Research student testimonials

An experience too good to miss, but don’t take our word for it.  Here’s what some of our previous Facilitated Research students have to say about carrying out their research with ALERT...

'Deciding to undertake a postgraduate thesis was a huge life decision for me and the whole process seemed quite overwhelming at first.  I had an idea of what I wanted to do, but turning that into a viable research study was a daunting prospect.  Given that my field work was to take place in Africa my university was limited in how much support they could provide.

The team at ALERT were hugely helpful as I prepared for my study.  Their thorough understanding of the animals that they work with and the environment that they operate in was incredibly useful to me in establishing my methodology and making sure that it would really work on the ground.  They handled all the logistical arrangements for me and have been incredibly supportive as I have embarked on this journey.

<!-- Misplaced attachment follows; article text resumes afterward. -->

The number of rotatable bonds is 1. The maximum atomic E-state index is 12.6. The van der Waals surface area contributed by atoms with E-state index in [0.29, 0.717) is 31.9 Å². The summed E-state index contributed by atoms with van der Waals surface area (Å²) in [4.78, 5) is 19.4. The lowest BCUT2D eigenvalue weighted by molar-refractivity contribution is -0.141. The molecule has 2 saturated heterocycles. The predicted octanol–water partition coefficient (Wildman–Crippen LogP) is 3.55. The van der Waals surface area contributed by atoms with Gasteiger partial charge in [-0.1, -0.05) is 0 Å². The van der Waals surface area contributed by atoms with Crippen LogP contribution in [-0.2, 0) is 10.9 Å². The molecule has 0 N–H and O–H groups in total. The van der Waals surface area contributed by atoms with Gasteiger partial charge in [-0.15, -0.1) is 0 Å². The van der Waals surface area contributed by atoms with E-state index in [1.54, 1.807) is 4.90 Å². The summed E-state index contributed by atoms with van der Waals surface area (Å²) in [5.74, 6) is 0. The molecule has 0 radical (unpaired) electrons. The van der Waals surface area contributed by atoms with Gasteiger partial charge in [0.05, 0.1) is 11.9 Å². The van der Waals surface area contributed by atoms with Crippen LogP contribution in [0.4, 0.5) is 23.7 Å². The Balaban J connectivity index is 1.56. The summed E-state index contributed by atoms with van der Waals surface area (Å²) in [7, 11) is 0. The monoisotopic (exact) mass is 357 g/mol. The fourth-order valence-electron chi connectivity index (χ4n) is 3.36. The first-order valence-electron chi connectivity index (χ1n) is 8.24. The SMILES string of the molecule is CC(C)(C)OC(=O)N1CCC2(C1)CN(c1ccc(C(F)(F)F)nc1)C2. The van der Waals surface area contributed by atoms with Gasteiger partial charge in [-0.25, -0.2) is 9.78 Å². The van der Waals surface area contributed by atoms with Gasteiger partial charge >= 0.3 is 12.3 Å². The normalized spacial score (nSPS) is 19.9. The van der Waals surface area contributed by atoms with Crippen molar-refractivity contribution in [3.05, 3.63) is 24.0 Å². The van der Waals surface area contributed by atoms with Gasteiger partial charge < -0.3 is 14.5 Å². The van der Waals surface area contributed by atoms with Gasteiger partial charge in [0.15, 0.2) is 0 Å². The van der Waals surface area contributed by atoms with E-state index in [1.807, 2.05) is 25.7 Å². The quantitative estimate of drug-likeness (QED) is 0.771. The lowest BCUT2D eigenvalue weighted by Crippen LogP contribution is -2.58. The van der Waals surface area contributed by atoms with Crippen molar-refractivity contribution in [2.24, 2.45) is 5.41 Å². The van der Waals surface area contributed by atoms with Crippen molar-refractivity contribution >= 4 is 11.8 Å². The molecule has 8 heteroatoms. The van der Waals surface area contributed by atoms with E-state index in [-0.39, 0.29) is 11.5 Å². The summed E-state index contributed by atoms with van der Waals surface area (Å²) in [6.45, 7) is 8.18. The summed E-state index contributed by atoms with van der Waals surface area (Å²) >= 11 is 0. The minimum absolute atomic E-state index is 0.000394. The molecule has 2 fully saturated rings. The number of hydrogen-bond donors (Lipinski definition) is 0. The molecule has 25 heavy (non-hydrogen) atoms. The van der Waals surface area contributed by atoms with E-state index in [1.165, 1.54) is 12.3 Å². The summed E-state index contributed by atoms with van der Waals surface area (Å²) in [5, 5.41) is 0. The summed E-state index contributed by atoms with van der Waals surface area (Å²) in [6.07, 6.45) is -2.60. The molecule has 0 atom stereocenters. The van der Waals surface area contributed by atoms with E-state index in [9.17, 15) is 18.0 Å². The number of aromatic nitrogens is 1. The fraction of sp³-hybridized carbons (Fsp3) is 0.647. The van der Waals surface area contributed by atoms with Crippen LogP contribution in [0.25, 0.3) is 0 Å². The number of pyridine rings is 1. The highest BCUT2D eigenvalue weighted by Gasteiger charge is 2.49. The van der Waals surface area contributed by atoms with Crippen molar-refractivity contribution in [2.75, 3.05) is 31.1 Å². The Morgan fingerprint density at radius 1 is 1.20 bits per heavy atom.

I would highly recommend ALERT to anyone interested in carrying out a research study in Africa.'

Lisa Clifforde, MPhil, Exeter University, UK

'Conducting research with ALERT was an invaluable opportunity to see the daily operations - the set-backs and the successes - of a conservation organization from the inside.  ALERT’s program not only allows research students to work closely alongside smart and dedicated conservationists but provides a great simulation of actually being that kind of conservationist, which is probably the best training for ultimately becoming one.